How to Grow Happiness by Kelly DiPucchio

How to Grow Happiness by Kelly DiPucchio
Publisher: Rodale Kids
Genre: Children’s (0 – 6 y.o.), Sci-Fi/Fantasy, Contemporary
Rating: 5 Stars
Reviewed by Astilbe

Jerome the Gnome takes young readers on whimsical adventures through his garden, celebrating discovery and sowing the imagination as he introduces topics such as science, environmental awareness, and agriculture.

In How to Grow Happiness, Jerome and his fellow Garden of Wonder dwellers—including Oakie, his pet acorn; Nutilda, a hyperactive squirrel; and Warble, a fast-talking bird—learn what it takes to make a happiness seed blossom. Through patience, asking for help, and teamwork, Jerome and his friends take a little black seed left on a windowsill and find ways to help it grow. They soon find that as it flourishes, their own happiness does too.

Jerome the Gnome teaches young readers and listeners how a garden grows, as well as how a community comes together to make the experience more rewarding—and fun!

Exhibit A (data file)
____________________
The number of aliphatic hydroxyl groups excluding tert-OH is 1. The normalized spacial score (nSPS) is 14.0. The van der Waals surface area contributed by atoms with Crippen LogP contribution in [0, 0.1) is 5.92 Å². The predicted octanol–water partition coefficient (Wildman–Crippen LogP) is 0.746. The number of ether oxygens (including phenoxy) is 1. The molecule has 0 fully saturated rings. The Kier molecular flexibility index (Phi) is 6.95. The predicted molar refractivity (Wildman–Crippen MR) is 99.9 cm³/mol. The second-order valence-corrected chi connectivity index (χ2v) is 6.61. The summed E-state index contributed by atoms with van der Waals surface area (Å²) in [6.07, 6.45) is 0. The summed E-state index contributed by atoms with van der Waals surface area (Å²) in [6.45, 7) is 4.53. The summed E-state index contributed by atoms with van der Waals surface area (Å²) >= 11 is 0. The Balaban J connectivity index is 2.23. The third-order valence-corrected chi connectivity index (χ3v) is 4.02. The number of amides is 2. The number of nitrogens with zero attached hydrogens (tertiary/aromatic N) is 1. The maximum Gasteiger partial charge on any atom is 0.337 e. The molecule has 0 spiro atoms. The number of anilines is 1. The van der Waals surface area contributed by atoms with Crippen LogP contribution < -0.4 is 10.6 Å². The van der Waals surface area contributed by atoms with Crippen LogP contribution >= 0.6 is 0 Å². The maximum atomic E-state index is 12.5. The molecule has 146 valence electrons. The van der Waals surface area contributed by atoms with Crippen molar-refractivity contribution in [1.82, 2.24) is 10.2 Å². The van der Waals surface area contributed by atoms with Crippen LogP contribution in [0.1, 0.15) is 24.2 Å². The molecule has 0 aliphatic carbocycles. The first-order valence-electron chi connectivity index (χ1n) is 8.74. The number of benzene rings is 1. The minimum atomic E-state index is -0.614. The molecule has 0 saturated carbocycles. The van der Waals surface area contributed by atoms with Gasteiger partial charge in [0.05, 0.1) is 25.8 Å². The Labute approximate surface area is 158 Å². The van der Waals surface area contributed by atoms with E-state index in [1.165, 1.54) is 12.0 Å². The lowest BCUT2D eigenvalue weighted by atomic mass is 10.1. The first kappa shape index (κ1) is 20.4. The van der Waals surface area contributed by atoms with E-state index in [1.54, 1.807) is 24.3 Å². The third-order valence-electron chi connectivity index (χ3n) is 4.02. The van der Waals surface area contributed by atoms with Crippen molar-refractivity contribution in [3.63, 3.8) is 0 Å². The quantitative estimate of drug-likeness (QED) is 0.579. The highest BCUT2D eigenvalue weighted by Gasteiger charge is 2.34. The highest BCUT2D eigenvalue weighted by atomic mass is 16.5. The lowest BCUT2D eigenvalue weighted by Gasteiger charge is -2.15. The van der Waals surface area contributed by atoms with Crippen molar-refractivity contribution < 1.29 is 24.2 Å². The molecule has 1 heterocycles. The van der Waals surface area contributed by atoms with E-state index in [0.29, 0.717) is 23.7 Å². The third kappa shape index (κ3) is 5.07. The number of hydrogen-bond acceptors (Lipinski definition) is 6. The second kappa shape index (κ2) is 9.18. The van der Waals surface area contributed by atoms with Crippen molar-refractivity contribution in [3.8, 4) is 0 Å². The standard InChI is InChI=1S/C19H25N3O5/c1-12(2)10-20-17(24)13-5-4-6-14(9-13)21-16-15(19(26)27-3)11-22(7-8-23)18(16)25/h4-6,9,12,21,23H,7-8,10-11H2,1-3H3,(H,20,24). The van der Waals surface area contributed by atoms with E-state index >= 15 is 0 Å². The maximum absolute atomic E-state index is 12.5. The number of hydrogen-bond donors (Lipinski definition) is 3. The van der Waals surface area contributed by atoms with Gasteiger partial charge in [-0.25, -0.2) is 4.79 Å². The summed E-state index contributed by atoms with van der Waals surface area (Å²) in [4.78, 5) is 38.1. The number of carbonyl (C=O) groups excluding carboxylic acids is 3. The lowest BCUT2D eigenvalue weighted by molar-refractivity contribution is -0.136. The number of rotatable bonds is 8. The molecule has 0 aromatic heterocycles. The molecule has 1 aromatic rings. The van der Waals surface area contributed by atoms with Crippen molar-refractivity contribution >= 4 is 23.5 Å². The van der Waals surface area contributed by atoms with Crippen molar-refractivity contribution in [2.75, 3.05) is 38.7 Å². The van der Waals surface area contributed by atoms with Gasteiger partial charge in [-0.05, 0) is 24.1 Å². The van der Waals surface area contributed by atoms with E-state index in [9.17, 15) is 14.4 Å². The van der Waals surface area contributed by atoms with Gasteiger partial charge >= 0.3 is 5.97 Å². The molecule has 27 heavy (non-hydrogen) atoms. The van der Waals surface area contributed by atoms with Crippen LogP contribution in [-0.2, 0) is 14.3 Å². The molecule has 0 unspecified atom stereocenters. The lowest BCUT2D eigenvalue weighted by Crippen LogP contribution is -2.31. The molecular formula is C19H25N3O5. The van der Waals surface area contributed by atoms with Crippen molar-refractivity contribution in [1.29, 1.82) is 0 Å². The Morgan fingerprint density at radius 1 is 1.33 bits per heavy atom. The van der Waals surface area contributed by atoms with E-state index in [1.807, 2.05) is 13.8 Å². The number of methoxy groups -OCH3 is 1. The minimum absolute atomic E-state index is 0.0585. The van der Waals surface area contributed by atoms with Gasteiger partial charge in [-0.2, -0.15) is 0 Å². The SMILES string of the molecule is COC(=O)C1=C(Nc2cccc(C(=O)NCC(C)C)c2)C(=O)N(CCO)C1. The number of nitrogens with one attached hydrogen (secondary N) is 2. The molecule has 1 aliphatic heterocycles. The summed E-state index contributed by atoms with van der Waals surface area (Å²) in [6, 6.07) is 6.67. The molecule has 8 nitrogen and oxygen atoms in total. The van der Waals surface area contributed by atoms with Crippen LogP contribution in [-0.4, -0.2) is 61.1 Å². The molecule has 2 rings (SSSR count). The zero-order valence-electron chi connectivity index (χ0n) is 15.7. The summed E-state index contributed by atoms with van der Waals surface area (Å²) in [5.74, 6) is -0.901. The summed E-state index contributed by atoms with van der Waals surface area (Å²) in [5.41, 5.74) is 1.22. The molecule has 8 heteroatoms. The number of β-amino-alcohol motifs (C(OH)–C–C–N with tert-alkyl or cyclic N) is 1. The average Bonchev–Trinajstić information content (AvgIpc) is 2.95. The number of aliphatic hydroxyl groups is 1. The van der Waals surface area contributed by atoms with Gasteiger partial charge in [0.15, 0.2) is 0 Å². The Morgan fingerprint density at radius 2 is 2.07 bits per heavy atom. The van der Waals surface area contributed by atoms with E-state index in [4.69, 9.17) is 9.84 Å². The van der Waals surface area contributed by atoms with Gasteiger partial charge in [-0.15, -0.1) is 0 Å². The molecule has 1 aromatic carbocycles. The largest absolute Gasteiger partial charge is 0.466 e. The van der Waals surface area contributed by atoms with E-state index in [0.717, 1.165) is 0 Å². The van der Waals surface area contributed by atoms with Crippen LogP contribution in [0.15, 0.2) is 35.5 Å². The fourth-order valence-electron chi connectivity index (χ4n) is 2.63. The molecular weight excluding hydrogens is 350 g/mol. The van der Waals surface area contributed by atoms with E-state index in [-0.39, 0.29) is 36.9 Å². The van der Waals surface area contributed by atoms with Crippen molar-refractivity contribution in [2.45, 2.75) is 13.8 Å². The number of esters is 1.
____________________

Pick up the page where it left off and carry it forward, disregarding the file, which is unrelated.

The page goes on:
Nurturing a seed is harder than it looks.

When I first met Jerome the Gnome, I was impressed by how hopeful he was that his little black seed would turn into something marvelous. When his first few ideas for encouraging it to grow didn’t work out, his sadness made me like him even more. No one can be cheerful all of the time, so it made perfect sense for his disappointment to dampen his mood. With that being said, one of the reasons why I gave this a perfect rating had to do with how he behaved after he acknowledged his frustration and disappointment. It couldn’t have been a better reaction to those completely understandable emotions.

Writing metaphorical stories for preschoolers definitely isn’t easy, but Ms. DiPucchio sure made it seem like it is. She struck the perfect balance between telling an engaging tale about a gnome who just wanted his seed to wake up and encouraging her audience to think of ways we could act like Jerome in our own lives when our best efforts don’t seem to be paying off. Honestly, this was something I’d be just as eager to share with adults as I would with the audience it was written for due to how much effort the author put into developing her message.

I smiled my way through the last couple of scenes as the characters took note of everything a seed needs in order to start growing. There was an addition to this list that was beautiful and poetic. It was also a great deal of fun to guess what seed might turn into when it grew up. No, I won’t be giving out any hints there. This is something that each reader definitely needs to discover for themselves.

How to Grow Happiness was utterly delightful.